You already know your website is a business investment – and a smart one at that! You may have hired a web designer or you may have decided to go the DIY route. It may cost you thousands for something completely custom or less than a hundred dollars to get up and running with a decent pre-made theme. Either way there are other costs involved in this precious investment of yours – and they can not be forgotten.
Your domain is the URL where your website lives, like www.scoutdesign-co.com. Typically a web address ends in .com but there are several other extensions to choose from (.org, .net, .co. .us, etc.) You absolutely, positively need to invest in a custom domain name. Without one you may as well have “amateur” tattooed to your forehead. It’s the easiest and cheapest way to come off as professional. It’s also a requirement for self-hosted WordPress sites.
A domain is an annual cost and will run you $10-15 a year.
*I recommend setting up an auto payment so you don’t risk losing your custom domain. Once it expires, it’s up for grabs again! Namecheap is a great resource to your domain.
A web host is like a landlord. They rent you the space you need to store all your website files. There are many different hosting companies to choose from and different levels of hosting offered. Generally, a small business doesn’t require much server space or any fancy features , so a cheaper hosting plan will work just fine. I recommend using SiteGround. They’re quick, affordable and have incredible customer service.
You can successfully host your website for $6-$12 a month.
*First timers receive a free domain for one year when purchasing a hosting plan!
Security + Maintenance
You may not consider yourself at risk of a website hack, but I would not skimp out when it comes to your site’s security. The best way to keep your site solid is to keep it well maintained. Make sure you’re always running the latest version of WordPress, check for plugin updates weekly, and always (always!) have a full backup of your site. Maintenance isn’t difficult to manage yourself, but it does require weekly attention so you may consider hiring help.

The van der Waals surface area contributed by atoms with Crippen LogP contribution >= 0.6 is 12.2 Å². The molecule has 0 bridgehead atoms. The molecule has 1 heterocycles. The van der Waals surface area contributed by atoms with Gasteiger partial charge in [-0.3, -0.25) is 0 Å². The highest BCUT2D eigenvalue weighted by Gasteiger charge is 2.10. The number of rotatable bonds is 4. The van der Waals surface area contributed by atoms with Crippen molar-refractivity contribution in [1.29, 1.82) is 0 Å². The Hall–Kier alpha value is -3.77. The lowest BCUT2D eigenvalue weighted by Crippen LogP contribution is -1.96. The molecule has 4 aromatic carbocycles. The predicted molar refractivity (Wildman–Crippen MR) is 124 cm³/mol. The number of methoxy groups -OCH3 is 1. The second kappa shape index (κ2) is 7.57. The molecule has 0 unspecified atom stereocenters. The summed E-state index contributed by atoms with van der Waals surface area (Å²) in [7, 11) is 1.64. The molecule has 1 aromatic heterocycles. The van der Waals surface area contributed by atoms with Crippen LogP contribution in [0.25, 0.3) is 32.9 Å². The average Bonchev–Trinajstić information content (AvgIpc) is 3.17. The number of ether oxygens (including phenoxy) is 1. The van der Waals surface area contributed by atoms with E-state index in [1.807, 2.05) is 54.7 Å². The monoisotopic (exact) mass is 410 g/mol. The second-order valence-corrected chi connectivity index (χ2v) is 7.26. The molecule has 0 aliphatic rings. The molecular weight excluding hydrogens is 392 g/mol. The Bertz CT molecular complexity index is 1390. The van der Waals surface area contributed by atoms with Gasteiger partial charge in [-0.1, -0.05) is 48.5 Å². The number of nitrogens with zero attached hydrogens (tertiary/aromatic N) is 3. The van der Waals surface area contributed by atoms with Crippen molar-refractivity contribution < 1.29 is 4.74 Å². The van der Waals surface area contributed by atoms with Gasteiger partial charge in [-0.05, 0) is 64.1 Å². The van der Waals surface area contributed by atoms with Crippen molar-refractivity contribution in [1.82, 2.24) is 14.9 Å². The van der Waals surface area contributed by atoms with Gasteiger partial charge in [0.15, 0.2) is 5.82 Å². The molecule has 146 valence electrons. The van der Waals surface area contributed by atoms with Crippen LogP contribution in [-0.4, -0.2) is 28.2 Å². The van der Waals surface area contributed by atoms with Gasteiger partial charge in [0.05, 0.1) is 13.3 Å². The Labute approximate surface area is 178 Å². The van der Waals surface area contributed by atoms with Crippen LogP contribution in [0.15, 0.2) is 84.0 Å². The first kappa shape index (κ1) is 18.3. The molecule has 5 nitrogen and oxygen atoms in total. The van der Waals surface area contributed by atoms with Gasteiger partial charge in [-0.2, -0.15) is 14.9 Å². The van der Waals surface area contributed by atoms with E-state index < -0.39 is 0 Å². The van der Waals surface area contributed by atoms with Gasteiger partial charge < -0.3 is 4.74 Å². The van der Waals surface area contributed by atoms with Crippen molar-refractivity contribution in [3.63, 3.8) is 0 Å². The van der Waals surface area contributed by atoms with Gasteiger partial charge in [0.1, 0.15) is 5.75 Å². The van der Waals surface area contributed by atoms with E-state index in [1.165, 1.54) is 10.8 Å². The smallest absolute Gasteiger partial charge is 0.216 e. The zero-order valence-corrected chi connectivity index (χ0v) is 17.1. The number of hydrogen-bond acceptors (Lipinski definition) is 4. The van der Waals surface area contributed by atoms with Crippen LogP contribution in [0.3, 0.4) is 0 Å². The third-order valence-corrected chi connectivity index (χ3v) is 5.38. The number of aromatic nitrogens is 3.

The security and maintenance of your site can cost from $0 – $40 a month.
*I offer a maintenance package to all of my clients for $40 a month.
This is a cost that can be easily overlooked. I can’t tell you enough how important your website photography is. (Actually I can. And I did, here.) The quality of your images, or lack thereof, can truly make or break your site’s design and limit its potential from the get go. You can spend nothing but your time if you take photos yourself or splurge on a professional photographer. A happy alternative to both is stock photography.
Stock photography will cost you $50-$150 once, upfront.
This expense is definitely an optional one, but I had to mention it. G Suite (formally, Google Apps for Work) allows you to use your unique domain name in your email address. Like email@example.com. I recommend this because it comes off more professional and is especially helpful if you have a team working with you or want to separate different types of emails you may receive (inquiry, support, info, personal, etc.)
G Suite is only $5 a month per user.
And your subscription comes with it’s own Google account so you can have a separate Drive, Docs, Calendar or whatever associated with your business email. Cool!
The ongoing cost of your website depends on your needs and how much work you’re able to learn and do yourself. You can keep your site running like a well oiled machine for less than $200 a year if you’re willing to roll up your sleeves and learn some maintenance basics. And there’s no shame in hiring some help if you’re not. For about $600 a year you’re off the hook and buy yourself some peace of mind.